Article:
STAR Clinic and Child Abuse Team
- 1 What is the STAR Clinic?
- 2 Where is the STAR Clinic Located?
- 3 Who sees children at the STAR Clinic?
- 4 What happens during a typical visit to Star Clinic?
- 5 What else does the Child Abuse Team Do?
- 6 How to contact the Child Abuse Team?
- 7 To Book an appointment for STAR Clinic
- 8 Resources/References
What is the STAR Clinic?
The STAR Clinic stands for Surviving and Thriving while At Risk. The STAR Clinic is a YKHC Field Clinic located at the Bethel Child Advocacy Center, Irniamta Ikayurvat, which is a CAC based on a national model first developed in Huntsville Alabama in 1985. At a Children's Advocacy Center, the various members of the child protection, law enforcement, prosecution, victim advocacy, medical and mental health communities are able to provide children and their families comprehensive services within a child-friendly environment designed to meet a child's needs when there are concerns about abuse or neglect. CACs provide forensic interviews, medical evaluations, mental health services, and referrals for other services as needed.
Where is the STAR Clinic Located?
The STAR Clinic has an exam room in Irniamta Ikayurvat, which is in the same building as Tundra Women’s Coalition. 248 6th Avenue Bethel, AK 99559 Phone 907-543-3444 Fax 907-543-3752
Who sees children at the STAR Clinic?
Our highly experienced team includes health care providers and Sexual Assault Nurses (SANEs) are specially trained to care for children who may have been physically or sexually abused. We make every effort to serve the needs of children and their families in a relaxed and friendly setting. We are committed to reducing trauma, fostering healing and promoting advocacy on behalf of children in need.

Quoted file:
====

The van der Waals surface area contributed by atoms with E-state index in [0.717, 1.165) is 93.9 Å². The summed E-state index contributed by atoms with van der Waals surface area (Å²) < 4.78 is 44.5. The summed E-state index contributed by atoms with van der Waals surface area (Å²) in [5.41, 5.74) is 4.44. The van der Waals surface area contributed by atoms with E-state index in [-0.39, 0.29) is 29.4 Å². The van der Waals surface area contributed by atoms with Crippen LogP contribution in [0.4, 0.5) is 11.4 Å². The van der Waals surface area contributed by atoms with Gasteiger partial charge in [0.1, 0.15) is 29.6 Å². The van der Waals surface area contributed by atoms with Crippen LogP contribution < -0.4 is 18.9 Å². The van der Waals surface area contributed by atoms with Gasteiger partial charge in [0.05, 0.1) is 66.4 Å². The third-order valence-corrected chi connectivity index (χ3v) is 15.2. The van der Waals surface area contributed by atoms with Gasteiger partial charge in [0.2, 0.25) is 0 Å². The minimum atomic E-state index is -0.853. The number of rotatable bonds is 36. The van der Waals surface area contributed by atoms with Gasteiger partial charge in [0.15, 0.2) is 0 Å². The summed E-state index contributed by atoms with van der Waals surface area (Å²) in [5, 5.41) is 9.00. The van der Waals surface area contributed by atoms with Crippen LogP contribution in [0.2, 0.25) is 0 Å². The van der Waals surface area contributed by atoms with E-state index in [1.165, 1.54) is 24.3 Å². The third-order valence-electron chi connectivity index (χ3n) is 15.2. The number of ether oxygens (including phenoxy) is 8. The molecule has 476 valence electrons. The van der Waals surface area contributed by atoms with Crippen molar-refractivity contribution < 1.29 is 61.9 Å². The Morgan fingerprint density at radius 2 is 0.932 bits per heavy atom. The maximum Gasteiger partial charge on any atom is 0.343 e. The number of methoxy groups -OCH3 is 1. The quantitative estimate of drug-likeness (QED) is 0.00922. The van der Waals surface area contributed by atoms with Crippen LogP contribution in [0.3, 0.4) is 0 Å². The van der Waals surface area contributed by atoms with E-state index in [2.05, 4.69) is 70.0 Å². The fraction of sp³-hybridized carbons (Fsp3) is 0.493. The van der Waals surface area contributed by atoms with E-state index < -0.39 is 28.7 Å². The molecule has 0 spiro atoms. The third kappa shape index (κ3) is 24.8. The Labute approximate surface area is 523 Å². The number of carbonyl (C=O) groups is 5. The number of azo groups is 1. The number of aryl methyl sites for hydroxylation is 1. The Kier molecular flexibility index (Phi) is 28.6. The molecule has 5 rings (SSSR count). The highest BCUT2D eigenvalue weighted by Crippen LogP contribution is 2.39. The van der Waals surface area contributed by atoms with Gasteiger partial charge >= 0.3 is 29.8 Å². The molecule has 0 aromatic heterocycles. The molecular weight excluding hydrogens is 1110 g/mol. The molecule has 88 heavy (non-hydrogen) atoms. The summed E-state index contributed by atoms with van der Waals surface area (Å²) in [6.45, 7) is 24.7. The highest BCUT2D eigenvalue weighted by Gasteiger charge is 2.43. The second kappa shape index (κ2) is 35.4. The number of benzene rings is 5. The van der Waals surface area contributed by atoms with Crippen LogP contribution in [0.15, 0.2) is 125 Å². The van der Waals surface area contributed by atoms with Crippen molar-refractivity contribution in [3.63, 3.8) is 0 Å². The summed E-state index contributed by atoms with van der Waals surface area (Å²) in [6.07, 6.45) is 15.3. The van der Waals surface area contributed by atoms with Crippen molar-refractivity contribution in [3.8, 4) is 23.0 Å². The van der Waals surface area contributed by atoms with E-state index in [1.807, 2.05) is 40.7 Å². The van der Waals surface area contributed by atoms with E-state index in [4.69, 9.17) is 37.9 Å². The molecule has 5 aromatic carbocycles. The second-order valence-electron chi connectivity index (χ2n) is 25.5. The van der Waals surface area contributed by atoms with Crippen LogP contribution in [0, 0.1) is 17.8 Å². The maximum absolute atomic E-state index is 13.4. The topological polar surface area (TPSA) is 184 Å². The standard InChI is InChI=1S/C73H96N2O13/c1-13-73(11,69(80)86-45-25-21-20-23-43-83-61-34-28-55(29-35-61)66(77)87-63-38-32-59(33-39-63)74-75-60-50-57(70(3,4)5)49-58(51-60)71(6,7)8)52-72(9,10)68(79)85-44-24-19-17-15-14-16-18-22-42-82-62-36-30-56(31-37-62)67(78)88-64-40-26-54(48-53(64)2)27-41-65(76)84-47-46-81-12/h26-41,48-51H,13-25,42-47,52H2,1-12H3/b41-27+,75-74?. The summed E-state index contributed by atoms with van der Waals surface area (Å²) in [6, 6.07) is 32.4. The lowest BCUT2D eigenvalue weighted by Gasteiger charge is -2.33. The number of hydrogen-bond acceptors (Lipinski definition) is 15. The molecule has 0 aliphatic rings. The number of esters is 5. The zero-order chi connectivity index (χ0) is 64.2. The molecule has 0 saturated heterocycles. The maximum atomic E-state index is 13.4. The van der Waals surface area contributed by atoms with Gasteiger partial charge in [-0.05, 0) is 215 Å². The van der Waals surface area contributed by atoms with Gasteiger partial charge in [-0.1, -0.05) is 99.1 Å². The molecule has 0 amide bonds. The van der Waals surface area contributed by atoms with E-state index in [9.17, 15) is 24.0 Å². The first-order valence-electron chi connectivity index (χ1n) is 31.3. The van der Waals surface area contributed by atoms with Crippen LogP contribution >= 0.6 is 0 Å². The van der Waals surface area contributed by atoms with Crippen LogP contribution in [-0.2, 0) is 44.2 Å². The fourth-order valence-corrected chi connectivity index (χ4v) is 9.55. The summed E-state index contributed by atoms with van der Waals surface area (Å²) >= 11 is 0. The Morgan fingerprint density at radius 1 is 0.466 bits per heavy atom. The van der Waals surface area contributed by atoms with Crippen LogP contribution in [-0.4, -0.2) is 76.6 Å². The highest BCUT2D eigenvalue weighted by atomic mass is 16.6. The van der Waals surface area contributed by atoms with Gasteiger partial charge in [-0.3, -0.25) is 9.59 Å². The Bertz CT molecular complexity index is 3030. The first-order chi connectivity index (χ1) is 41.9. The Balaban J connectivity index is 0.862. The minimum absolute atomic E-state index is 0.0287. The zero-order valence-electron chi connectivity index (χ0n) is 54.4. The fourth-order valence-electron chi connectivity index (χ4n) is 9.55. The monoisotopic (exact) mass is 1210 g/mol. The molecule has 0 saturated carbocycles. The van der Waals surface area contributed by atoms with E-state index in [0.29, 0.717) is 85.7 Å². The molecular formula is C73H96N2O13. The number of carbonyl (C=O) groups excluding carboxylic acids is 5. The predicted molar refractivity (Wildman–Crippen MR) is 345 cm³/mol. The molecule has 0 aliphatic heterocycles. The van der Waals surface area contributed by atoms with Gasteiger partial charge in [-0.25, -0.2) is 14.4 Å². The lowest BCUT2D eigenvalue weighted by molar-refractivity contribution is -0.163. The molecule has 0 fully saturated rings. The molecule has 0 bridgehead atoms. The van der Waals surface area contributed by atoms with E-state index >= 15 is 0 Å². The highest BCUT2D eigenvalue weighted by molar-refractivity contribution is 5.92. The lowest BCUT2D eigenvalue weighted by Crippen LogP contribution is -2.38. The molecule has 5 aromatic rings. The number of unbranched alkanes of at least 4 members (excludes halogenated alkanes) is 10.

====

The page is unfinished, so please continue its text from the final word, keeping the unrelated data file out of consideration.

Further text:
What happens during a typical visit to Star Clinic?
- Most children come to the CAC by referrals from law enforcement, the Office of Children’s Services (OCS), and medical providers.
- We will make the appropriate report to OCS if this has not already been done.
- We see children for sexual and physical abuse as well as severe neglect and drug endangerment.
- We primarily see children < 18 years of age. However, we may see developmentally delayed adults if felt to be in the best interest of the patient and requested by the investigator.
- Investigators from the involved agencies, along with a CAC staff member and medical provider from YKHC, meet with non-offending parents or care-givers to discuss the report or concern about the child. The process is explained, consents are obtained, and a tour of the facility is given.
- The specialized forensic interview is conducted by an investigator from OCS or law enforcement or by a Family Care Coordinator depending on the situation. All interviewers have had training on talking with children about difficult topics, including the interview format of Child First
- The interview is witnessed by other members of the team who are involved in the case. The interviewer will break at some point to come ask the team members for suggestions and additional questions that should be asked. Every attempt is made to minimize duplicative interviewing and questioning of children unless necessary for clarification.
- A medical exam is important to ensure the health and well-being of the child. It will also reassure the child and their family that everything is okay with their body.
- YKHC has developed criteria for offering and performing comprehensive medical evaluations based on national standards.
- Medical services are provided in our child-friendly examination room. Usually a parent or guardian remains in the room with the child. The medical exam is not painful or invasive.